Lila wants to play soccer with the boys, and empowers all girls to go out and play sports. Set in Haiti, this story offers a glimpse into everyday life for Lila and her mom, and a universal message about how one girl can use her power and determination to change the way things are done. The original Haitian text is displayed next to the English so that this beautiful language and rich culture can be preserved and passed down from one generation to the next. Sure to delight families of the Haitian diaspora, this story will also expand the mind of any child who is curious about other cultures.
This story is written and illustrated by Haitian women living in the community. In March and June of 2017, NABU, with funding from USAID, hosted a series of Writers Workshops in Port-au-Prince with the purpose of creating original children’s books in Haitian Creole. The Writers Workshops were created as part of our goal to address the need for children’s books in mother tongue languages. NABU and our director in Haiti, Françoise Thybulle, recruited Haitian authors and illustrators to participate. These sessions were our first and we have since also had workshops in Rwanda to create original books in Kinyarwanda. The two sessions in Haiti each hosted 25 Haitian authors and illustrators and created a total of 259 titles. It is out of these workshops that an initial collection of 16 was borne. We intend to release two books every month from the colleciton, and all of the profits from the sale of this book will go to support local authors and illustrators and NABU reading programs in Haiti.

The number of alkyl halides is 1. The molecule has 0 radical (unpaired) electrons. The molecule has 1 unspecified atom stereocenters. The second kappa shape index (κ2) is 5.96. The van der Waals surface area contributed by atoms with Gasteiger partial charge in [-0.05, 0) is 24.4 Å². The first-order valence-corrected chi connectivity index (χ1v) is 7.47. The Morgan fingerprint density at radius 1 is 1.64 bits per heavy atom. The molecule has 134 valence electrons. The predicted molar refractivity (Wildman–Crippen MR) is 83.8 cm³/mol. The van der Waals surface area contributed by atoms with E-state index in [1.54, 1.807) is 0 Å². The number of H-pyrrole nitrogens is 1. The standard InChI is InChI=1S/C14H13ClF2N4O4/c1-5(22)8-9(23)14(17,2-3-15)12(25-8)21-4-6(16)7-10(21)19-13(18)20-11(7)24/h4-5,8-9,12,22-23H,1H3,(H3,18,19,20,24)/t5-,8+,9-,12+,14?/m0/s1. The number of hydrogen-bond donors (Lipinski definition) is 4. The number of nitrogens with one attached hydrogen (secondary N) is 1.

NABU is a New York-based 501(c)(3) nonprofit organization, with a mission to solve the imbalance in children’s book creation and distribution, so all children can read and rise to their full potential.
NABU Publishing creates children’s stories with a cultural point of view. Children who are exposed to multiple cultures and languages are more likely to become lifelong learners and compassionate global citizens. We believe that culturally-relevant stories that reflect who children see when they look in the mirror help to develop healthy self esteem and a sense of pride, and children who learn about cultures different from their own are much more likely to develop into adults who value the dignity of human life and making the world a better place for all. This series of NABU stories are bilingual, written in both Haitian Creole and English, making them ideal for exposing young children to new cultures or helping children of the diaspora connect to the culture of their families.